1. Atletico MadridÃ¢â‚¬â„¢s weekend 4-1 victory over Valencia should have had the scribes waxing lyrical about their sleek style of play and quality of goals. Yet the Spanish papers Marca and El Mundo described the match as Ã¢â‚¬ËœThe Burrull ShowÃ¢â‚¬â„¢. Alfonso Perez Burrull sparked controversy when he awarded a penalty to the home side after he previously dismissed the claim. It proved to be the correct decision but it raised the question of if it is correct for the referee to be swayed by player reaction even if it ensures no miscarriage of justice?
2. During LiverpoolÃ¢â‚¬â„¢s historic treble campaign they overcame some illustrious names in their UEFA Cup run including the Italian giants, Roma. With the tie finally balanced at 2-1 in LiverpoolÃ¢â‚¬â„¢s favour, the Spanish official, Jose Maria-Garcia Aranda, awarded the Giallorossi a penalty after Markus Babbel seemingly handled the ball in the box. HoweverÃ‚Â as substitute Gabriel Batistuta ran to fetch the ball and take the spot kick, Aranda appeared to change his mind instead signalling that a corner was to be taken. The Roma players protested furiously and the surrounded referee reacted by frantically waving a yellow card in the direction of any player who came near him.
3. Graham Poll travelled to the 2006 World Cup in Germany as one of the most distinguished referee’s in England. Eager to prove his credentials as a world class referee on the international stage, Poll suffered the embarrassment of issuing three yellow cards to Simunic before finally sending the Croatian off in the final group stage between Australia and Croatia. Widely tipped as a candidate to officiate the final, Poll was sent home after the group stages.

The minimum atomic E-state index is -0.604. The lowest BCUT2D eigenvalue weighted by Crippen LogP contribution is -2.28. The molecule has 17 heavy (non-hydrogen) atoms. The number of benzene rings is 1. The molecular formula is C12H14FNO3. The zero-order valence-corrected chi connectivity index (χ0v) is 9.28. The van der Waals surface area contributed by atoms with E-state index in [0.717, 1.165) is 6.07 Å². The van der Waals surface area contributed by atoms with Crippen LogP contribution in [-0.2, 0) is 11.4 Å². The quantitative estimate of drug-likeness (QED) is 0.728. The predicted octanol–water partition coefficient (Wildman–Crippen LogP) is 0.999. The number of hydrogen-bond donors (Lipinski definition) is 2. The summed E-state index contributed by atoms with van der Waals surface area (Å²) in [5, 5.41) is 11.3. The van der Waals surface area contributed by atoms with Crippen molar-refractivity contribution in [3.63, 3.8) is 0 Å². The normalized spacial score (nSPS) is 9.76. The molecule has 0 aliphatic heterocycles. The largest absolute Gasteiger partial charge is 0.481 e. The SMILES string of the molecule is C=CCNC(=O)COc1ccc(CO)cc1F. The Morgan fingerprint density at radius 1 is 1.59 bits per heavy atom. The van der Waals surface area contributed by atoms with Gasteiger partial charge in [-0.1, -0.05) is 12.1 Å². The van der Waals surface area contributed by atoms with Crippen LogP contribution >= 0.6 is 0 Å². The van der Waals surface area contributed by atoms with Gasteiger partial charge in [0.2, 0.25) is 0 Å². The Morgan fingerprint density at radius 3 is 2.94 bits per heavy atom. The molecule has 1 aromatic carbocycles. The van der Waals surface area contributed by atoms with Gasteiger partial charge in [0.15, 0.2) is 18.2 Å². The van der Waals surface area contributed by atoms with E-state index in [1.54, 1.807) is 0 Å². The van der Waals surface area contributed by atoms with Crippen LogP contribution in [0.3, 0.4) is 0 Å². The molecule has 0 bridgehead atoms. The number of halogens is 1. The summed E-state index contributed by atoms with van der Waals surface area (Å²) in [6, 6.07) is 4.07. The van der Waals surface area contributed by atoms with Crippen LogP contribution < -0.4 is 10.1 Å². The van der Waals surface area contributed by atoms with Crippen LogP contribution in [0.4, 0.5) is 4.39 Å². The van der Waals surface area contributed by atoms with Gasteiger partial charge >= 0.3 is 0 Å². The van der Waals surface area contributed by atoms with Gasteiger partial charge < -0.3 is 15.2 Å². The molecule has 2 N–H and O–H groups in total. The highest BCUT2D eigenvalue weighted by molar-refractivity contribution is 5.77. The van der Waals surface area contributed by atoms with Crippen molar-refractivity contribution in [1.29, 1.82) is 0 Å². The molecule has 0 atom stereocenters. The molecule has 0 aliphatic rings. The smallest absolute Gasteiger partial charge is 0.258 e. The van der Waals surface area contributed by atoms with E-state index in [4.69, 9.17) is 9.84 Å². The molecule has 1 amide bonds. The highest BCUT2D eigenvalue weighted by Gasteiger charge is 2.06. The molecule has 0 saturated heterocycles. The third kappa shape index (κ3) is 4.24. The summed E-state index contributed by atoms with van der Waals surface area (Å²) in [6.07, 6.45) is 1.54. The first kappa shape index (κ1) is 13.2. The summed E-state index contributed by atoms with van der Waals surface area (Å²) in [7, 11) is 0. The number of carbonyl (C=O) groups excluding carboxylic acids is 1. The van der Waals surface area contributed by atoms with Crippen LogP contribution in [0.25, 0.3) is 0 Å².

4. It was described by Aidy Boothroyd as ‘aÃ‚Â monumentalÃ‚Â howler’,Ã‚Â while Stephen Hunt remarked it was the worst decision he had ever witnessed in football. ‘The Phantom Goal’ was the main talking point of a typically bustling Championship game between Watford and Reading. A Stephen Hunt corner floated into the area and, after a scramble, trickled out of play despite the best efforts of Noel Hunt. The linesman Nigel Bannister had motioned a signal with his flag. The referee, Stuart Atwell, and both sets of players believed that Bannister was indicating that a goal kick should be awarded. However the assistant referee believed the ball to have crossed the goal-line and duly informed Atwell that Reading had taken a bizarre lead.
5. When Hamburg SV stormed to a 2-0 advantage over third division Paderbon it seemed inevitable that the Bundesliga side would progress with moderate ease into the second round of the German Cup in 2004. However the referee, Robert Hoyzer, had other ideas. He awarded Paderbon two dubious penalties and sent off HSV striker Emile Mpenza. The third tier outfit went on to win 4-2 and claim an historic victory. It emerged months later that Hoyzer was involved with Croat organized crime and had been fixing matches.
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